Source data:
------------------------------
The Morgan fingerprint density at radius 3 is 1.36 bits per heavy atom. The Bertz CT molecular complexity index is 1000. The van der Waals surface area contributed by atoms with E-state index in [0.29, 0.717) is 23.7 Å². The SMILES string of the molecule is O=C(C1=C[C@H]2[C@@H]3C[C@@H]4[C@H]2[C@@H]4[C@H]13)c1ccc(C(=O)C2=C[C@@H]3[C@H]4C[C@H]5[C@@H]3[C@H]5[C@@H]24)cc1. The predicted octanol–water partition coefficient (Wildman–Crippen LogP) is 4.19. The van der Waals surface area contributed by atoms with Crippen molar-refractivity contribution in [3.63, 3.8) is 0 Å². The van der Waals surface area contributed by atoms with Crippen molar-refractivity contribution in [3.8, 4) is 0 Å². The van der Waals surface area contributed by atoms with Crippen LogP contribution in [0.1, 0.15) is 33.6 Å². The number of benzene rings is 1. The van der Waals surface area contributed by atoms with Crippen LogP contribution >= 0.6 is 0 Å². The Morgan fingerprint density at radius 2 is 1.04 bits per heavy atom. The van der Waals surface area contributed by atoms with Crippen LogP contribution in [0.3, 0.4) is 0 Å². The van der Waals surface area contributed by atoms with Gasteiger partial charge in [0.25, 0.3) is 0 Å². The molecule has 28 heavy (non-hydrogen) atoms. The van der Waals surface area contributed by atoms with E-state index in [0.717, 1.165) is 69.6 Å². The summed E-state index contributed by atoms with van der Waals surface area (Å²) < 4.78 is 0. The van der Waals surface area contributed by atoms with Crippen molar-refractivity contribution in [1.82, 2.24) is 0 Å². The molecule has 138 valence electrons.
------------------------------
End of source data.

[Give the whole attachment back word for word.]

The Morgan fingerprint density at radius 3 is 1.36 bits per heavy atom. The Bertz CT molecular complexity index is 1000. The van der Waals surface area contributed by atoms with E-state index in [0.29, 0.717) is 23.7 Å². The SMILES string of the molecule is O=C(C1=C[C@H]2[C@@H]3C[C@@H]4[C@H]2[C@@H]4[C@H]13)c1ccc(C(=O)C2=C[C@@H]3[C@H]4C[C@H]5[C@@H]3[C@H]5[C@@H]24)cc1. The predicted octanol–water partition coefficient (Wildman–Crippen LogP) is 4.19. The van der Waals surface area contributed by atoms with Crippen molar-refractivity contribution in [3.63, 3.8) is 0 Å². The van der Waals surface area contributed by atoms with Crippen molar-refractivity contribution in [3.8, 4) is 0 Å². The van der Waals surface area contributed by atoms with Crippen LogP contribution in [0.1, 0.15) is 33.6 Å². The number of benzene rings is 1. The van der Waals surface area contributed by atoms with Crippen LogP contribution >= 0.6 is 0 Å². The Morgan fingerprint density at radius 2 is 1.04 bits per heavy atom. The van der Waals surface area contributed by atoms with Crippen LogP contribution in [0.3, 0.4) is 0 Å². The van der Waals surface area contributed by atoms with Gasteiger partial charge in [0.25, 0.3) is 0 Å². The molecule has 28 heavy (non-hydrogen) atoms. The van der Waals surface area contributed by atoms with E-state index in [0.717, 1.165) is 69.6 Å². The summed E-state index contributed by atoms with van der Waals surface area (Å²) < 4.78 is 0. The van der Waals surface area contributed by atoms with Crippen molar-refractivity contribution in [1.82, 2.24) is 0 Å². The molecule has 138 valence electrons.